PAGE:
Statistical Analysis

Normally distributed continuous variables are expressed as mean ± standard deviation (SD), and skewed distributions are presented as median [IQR25-75].

Categorical variables are expressed in proportions (%).

Comparison between groups was performed using parametric (independent samples t-test), non-parametric (Mann-Whitney test), or Chi-square tests, as appropriate.

Correlations of MMP2 were examined by single variable linear regression and presented as correlation coefficient and 95% confidence interval (95% CI).

A p value < 0.05 was considered statistically significant.

Statistical analysis was performed using SPSS software, version 19 (Chicago, IL, USA).

Results

Baseline Characteristics in Control and Spironolactone Groups

Control group patients were older (78.8 ± 9.3 versus [vs.] 73.2 ± 11.7 years, p = 0.01), and had higher creatinine and urea levels (1.15 ± 0.27 vs. 1.03 ± 0.30 mg/dL, p = 0.026 and 59.32 ± 22.27 vs. 51.10 ± 18.63 mg/dL, p = 0.048). No differences between groups were found regarding the following variables: sex; diabetes mellitus; chronic obstructive pulmonary disease; dementia; sleep apnea; non-invasive ventilation; ischemic heart disease; atrial fibrillation; LVEF; weight; systolic blood pressure; potassium; sodium; hemoglobin; albumin; NT-pro BNP; MMP2; furosemide dose; hospital length of stay; and the proportion of patients on angiotensin converting enzyme inhibitors and beta-blockers (Table 1).

Table 1 Baseline population characteristics, laboratory results, medications, and hospital length of stay in treatment and control groups 

  Control Group (n = 50) Spironolactone Group (n = 50) p Value
Age (yrs) 78.8 ± 9.3 73.2 ± 11.7 0.010
Male Sex - % 34 44 0.31**
Diabetes Mellitus - % 50 40 0.31**
Chronic Obstructive Pulmonary Disease - % 10 26 0.32**
Dementia - % 16 8 0.22**
Sleep Apnea - % 10 26 0.32**
Non-Invasive Ventilation - % 14 20 0.42**
Ischemic Heart Disease -% 48 52 0.69**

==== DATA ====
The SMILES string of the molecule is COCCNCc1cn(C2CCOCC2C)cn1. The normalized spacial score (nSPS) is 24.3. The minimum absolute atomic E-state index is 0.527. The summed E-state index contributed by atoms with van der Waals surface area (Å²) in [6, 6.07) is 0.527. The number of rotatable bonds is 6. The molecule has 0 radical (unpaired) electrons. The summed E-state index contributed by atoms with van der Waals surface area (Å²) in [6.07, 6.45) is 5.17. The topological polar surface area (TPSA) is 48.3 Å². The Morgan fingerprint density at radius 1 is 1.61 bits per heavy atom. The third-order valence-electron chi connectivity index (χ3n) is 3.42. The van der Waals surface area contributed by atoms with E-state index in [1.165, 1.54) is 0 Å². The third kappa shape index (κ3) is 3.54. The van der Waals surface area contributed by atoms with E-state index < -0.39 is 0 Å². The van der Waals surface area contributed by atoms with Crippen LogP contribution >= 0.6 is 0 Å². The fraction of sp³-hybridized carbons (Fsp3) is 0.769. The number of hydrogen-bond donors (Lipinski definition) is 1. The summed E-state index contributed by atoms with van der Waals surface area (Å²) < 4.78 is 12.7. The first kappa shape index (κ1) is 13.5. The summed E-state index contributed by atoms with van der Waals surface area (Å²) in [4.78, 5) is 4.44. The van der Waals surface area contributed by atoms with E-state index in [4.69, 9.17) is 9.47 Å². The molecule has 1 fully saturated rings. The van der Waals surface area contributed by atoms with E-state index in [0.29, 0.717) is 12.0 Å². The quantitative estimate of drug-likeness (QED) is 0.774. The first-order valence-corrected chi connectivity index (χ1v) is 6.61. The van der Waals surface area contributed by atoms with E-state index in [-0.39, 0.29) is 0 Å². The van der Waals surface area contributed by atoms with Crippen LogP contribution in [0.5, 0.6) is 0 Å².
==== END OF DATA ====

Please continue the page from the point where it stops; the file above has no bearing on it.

Atrial Fibrillation - % 68 50 0.07**
Left Ventricular Ejection Fraction < 40% - % 56 68 0.22**
Weight (Kg) 75.6 ± 16.3 76.1 ± 16.4 0.89
Systolic Blood Pressure (mmHg) 140.5 ± 23.9 139 ± 27.9 0.80
Plasma Creatinine (mg/dL) 1.15 ± 0.27 1.03 ± 0.30 0.03
eGFR (mL/min/1,73 m2) 54.5 ± 16.5 68.3 ± 23.6 0.001
Plasma Urea (mg/dL) 59.3 ± 22.3 51.1 ± 18.6 0.05
Serum Potassium (mmol/L) 4.1 ± 0.4 4.0 ± 0.6 0.33
Serum Sodium (mmol/L) 140.5 ± 5.0 140.6 ± 3.7 0.96
Hemoglobin (g/dL) 12.2 ± 1.8 12.7 ± 2.3 0.22
Albumin (mg/dL) 3.7 ± 0.4 3.6 ± 0.4 0.63
NT-pro BNP (pg/mL) 3102 [1797 - 8204] 2701 [1463 - 5004] 0.17*
MMP2 (ng/mL) 260 [226 - 299] 268 [207 - 336] 0.52*
Intravenous Furosemide Dose (mg/d) 75.6 ± 20.7 76.0 ± 25.5 0.93
ACEi/ARB - % 38 50 0.20**
Beta-Blocker - % 42 32 0.30**
Spironolactone - % - 100 -
Spironolactone Dose (mg/d) - 94.5 ± 23.3 -
Hospital Length of Stay (days) 9.0 ± 3.7 8.7 ± 3.0 0.59

Continuous variables are presented as mean ± standard deviation [SD], p value or median [interquartile range, IQR], p value. Categorical variables are presented as absolute number (%), p value.

*Non-parametric paired sample test;

**Chi-square test.

eGFR: estimated glomerular filtration rate; NT-pro BNP: N-terminal pro brain natriuretic peptide; MMP2: matrix metalloproteinase -2; ACEi/ARB: angiotensinconverting enzyme inhibitors/angiotensin receptor blockers.

Spironolactone Influence on MMP2, NT-pro BNP and Weight Dynamic Changes

No differences between control and spironolactone groups were observed regarding baseline and day 3 MMP2 levels (Table 2). However, MMP2 decreased from baseline to day 3 in the spironolactone group, while, in control group, MMP2 levels increased, leading to a tendency towards a reduction in MMP2 levels in the spironolactone group (1.5 [-26 to 38] vs. -21 [-50 to 19] ng/mL, p = 0.06) (Table 2 and Figure 1). The proportion of patients showing a decrease in MMP2 levels from baseline to day 3 was also greater in the spironolactone group. That difference, however, did not reach statistical significance: 21 control patients (50%) vs. 30 spironolactone group patients (66.7%), p = 0.115.